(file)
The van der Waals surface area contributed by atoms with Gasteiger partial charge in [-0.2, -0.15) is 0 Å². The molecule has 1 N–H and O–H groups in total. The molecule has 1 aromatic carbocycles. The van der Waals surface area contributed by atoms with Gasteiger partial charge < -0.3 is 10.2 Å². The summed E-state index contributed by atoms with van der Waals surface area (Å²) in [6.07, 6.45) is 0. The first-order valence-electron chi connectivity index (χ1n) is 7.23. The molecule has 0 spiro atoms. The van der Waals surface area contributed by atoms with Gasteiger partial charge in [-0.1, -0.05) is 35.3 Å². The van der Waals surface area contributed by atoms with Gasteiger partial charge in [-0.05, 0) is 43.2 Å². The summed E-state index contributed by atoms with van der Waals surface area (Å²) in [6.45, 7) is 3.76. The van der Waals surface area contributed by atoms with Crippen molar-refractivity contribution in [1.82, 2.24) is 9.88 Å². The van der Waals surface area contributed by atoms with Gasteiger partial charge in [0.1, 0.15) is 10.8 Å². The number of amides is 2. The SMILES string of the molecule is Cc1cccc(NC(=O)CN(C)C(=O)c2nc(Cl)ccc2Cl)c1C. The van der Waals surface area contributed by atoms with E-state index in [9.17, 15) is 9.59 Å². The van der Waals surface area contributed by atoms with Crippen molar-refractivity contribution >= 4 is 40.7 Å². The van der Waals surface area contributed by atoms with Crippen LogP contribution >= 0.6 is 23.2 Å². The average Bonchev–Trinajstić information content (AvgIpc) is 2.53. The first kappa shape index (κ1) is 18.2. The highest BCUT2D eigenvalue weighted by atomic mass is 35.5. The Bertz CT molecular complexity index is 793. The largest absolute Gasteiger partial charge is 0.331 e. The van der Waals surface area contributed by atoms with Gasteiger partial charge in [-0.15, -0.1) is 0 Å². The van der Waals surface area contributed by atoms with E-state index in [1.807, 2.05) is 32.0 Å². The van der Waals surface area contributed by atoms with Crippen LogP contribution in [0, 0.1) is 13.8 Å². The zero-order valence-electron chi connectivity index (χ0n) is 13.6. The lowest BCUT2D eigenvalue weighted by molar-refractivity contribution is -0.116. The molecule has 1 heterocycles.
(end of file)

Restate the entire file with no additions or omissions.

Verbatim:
The van der Waals surface area contributed by atoms with Gasteiger partial charge in [-0.2, -0.15) is 0 Å². The molecule has 1 N–H and O–H groups in total. The molecule has 1 aromatic carbocycles. The van der Waals surface area contributed by atoms with Gasteiger partial charge < -0.3 is 10.2 Å². The summed E-state index contributed by atoms with van der Waals surface area (Å²) in [6.07, 6.45) is 0. The first-order valence-electron chi connectivity index (χ1n) is 7.23. The molecule has 0 spiro atoms. The van der Waals surface area contributed by atoms with Gasteiger partial charge in [-0.1, -0.05) is 35.3 Å². The van der Waals surface area contributed by atoms with Gasteiger partial charge in [-0.05, 0) is 43.2 Å². The summed E-state index contributed by atoms with van der Waals surface area (Å²) in [6.45, 7) is 3.76. The van der Waals surface area contributed by atoms with Crippen molar-refractivity contribution in [1.82, 2.24) is 9.88 Å². The van der Waals surface area contributed by atoms with Gasteiger partial charge in [0.1, 0.15) is 10.8 Å². The number of amides is 2. The SMILES string of the molecule is Cc1cccc(NC(=O)CN(C)C(=O)c2nc(Cl)ccc2Cl)c1C. The van der Waals surface area contributed by atoms with E-state index in [9.17, 15) is 9.59 Å². The van der Waals surface area contributed by atoms with Crippen molar-refractivity contribution >= 4 is 40.7 Å². The van der Waals surface area contributed by atoms with Crippen LogP contribution >= 0.6 is 23.2 Å². The average Bonchev–Trinajstić information content (AvgIpc) is 2.53. The first kappa shape index (κ1) is 18.2. The highest BCUT2D eigenvalue weighted by atomic mass is 35.5. The Bertz CT molecular complexity index is 793. The largest absolute Gasteiger partial charge is 0.331 e. The van der Waals surface area contributed by atoms with Gasteiger partial charge in [-0.15, -0.1) is 0 Å². The van der Waals surface area contributed by atoms with E-state index in [1.807, 2.05) is 32.0 Å². The van der Waals surface area contributed by atoms with Crippen LogP contribution in [0, 0.1) is 13.8 Å². The zero-order valence-electron chi connectivity index (χ0n) is 13.6. The lowest BCUT2D eigenvalue weighted by molar-refractivity contribution is -0.116. The molecule has 1 heterocycles.